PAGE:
5. there are many pitfalls for amateur data “analysts”.. this is sort why there is an actual 4-yr degree in the field.

    we not only have the experience of the US citizens but citizens in other countries.. and Europe – and Japan are far tougher than we are… in general. “regulations” don’t “cost” money – what they do if force those who would “externalize” costs to other people – not just as cancer but in shortened lives and lives themselves for children, elderly and compromised immune systems.. these folks become the fodder of less regulation..

    The irony here is that if you talk to the anti-regulation people about what countries are better.. for instance 3rd world countries with far fewer regulations – the complaint is that those countries don’t have rule of law or protect property rights.. as if the “property” rights of humans is a different thing than the “property rights” of someone trying to made a buck by dumping waste in a river or airshed..

    Not about “liberals” .. it’s about unethical and corrupt philosophies when it comes to human beings.. and business.

    I’m opposed to regulation for regulation sake.. and we do have some of it but a lot of this is about someone who wants to produce a product that has hazardous waste as a by-product and they basically want to get rid of it on the cheap.

    We have superfund sites across the country including about 2 dozen in Va that are there because getting rid of “excess” regulation.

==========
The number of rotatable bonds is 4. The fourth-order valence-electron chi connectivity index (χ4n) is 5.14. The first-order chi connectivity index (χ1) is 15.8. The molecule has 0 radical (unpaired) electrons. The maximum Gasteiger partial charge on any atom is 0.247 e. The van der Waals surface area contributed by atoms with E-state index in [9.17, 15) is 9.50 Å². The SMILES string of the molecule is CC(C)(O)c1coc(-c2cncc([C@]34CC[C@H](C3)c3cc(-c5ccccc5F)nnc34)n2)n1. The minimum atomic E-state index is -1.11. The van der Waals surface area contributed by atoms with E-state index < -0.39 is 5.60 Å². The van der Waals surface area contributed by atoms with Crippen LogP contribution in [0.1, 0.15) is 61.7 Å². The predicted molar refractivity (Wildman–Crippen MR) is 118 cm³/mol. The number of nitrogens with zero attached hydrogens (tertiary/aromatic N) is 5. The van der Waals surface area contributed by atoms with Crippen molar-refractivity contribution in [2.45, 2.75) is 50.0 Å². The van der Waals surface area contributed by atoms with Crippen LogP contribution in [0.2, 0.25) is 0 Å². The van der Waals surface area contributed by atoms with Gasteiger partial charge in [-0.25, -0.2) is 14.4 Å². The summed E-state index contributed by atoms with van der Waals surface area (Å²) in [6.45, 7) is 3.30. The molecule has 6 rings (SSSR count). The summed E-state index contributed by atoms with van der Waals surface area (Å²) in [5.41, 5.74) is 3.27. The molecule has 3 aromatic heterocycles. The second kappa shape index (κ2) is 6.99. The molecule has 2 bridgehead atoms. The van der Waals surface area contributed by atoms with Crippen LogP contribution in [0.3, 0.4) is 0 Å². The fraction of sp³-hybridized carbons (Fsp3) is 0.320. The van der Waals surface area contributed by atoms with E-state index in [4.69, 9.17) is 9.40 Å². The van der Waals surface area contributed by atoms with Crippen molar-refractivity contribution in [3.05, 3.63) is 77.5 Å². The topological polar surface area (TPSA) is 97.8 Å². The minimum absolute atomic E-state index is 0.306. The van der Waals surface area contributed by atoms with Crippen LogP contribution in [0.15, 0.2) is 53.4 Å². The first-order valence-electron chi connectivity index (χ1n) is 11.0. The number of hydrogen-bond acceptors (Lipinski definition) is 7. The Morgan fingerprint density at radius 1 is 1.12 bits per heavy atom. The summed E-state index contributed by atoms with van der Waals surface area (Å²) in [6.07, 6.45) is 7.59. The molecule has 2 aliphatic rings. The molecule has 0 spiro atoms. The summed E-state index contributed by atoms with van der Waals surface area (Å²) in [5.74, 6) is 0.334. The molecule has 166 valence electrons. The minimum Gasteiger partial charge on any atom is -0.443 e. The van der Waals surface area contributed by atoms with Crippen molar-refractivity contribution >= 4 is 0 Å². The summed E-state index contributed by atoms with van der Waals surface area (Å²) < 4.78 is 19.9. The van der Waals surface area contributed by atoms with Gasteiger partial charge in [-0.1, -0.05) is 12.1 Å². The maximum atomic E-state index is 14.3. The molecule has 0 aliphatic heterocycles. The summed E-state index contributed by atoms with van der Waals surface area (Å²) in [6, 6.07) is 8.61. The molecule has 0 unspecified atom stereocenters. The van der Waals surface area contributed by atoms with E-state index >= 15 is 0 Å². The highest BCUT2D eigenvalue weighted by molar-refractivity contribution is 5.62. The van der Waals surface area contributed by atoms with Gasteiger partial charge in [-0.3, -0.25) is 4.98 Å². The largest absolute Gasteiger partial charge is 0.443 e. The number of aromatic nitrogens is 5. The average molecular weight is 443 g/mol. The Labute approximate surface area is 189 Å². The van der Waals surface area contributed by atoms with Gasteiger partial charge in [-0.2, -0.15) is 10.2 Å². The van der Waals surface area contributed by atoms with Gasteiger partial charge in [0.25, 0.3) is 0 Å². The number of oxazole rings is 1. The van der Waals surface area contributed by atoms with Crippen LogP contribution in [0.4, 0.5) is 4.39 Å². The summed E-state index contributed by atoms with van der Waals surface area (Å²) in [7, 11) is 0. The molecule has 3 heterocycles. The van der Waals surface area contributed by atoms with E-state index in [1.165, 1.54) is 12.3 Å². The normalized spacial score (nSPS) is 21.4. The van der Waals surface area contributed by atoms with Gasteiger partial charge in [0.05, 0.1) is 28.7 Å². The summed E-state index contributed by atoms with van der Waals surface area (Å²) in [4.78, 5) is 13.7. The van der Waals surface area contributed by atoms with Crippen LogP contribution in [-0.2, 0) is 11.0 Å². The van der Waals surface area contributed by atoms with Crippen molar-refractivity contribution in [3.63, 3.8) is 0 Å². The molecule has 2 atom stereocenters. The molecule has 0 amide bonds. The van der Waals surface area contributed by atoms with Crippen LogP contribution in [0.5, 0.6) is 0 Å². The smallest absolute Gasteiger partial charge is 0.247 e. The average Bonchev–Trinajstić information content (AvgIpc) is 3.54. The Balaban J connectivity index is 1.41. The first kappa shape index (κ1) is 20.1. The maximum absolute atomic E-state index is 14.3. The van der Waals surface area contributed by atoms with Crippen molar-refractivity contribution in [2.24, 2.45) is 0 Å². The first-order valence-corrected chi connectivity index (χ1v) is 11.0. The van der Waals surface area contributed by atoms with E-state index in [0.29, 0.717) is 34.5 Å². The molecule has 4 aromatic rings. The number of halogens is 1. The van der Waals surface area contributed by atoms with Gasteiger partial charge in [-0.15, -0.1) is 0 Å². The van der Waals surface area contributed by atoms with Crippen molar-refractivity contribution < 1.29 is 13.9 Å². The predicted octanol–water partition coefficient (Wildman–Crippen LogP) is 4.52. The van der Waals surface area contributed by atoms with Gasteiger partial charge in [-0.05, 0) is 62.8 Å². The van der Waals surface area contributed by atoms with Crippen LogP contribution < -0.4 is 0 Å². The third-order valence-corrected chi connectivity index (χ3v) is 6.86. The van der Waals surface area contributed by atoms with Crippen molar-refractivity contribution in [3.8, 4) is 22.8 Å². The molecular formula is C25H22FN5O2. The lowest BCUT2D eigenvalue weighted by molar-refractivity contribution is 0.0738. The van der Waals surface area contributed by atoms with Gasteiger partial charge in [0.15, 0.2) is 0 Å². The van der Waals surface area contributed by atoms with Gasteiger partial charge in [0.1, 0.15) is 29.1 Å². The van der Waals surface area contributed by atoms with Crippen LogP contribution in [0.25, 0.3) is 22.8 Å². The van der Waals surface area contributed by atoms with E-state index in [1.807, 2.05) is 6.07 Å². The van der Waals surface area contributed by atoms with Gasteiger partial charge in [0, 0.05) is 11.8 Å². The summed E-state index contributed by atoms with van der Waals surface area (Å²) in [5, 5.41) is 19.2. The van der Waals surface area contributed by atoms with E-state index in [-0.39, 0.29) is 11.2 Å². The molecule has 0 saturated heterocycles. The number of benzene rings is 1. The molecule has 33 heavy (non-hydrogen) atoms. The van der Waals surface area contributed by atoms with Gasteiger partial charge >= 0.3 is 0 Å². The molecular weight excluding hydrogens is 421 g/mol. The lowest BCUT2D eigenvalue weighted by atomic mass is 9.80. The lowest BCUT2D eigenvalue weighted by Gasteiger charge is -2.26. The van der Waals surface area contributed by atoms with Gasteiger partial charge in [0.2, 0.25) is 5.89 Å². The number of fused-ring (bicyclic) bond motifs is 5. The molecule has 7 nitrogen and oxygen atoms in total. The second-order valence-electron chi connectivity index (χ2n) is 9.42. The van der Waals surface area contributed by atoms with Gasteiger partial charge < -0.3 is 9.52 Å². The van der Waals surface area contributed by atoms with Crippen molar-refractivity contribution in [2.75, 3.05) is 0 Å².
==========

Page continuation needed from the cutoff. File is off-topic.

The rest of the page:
6. I distrust this report although I haven’t read Prof. Thomas’s book. Throwing out CDC data in a homemade analysis is foolish. One big question is how long is the time that cancer actually develops in a person’s body and the period for which he or she was exposed to carcinogens?

    • As I said in the post, I’m well aware that my quickie analysis was very superficial. I was trying to make a larger point — it would be desirable if someone actually took a retrospective look to see if the predicted benefits to human health actually materialized. How could any reasonable person oppose that idea?

      • how would you oppose it ? Because the starting premise is wrong… but more than that do you not think the industry does not do it’s own studies to bring to the table?

        The problem is folks who don’t understand data .. misinterpreting it then asking why no one is looking into it.. and yes.. I’d oppose that as not understanding data – trying to disaggregate it .. and ignoring the fact that industry and industry groups are well into this process and have been guilty in the past of cooking the data to benefit them.

        This started with cigarettes when the CDC and other govt scientists first did studies on cigarettes and the industry impugned the science and the scientists.. to claim that cigarettes were not bad.. and anyone who has bothered to follow that history – KNOWS that this went on for years.. decades.. before the Cigarette industry got caught.. and the proof is in the tobacco settlements.

        And this kind of thing continues… que VW and other producers of diesel engines who got caught – red-handed.. cooking the data..

        who should I trust? in determining the harm that chemicals cost?

        Well if I had half a brain, I’d look at the long and factual history of industry playing with data… before I believe we need to keep the govt more honest..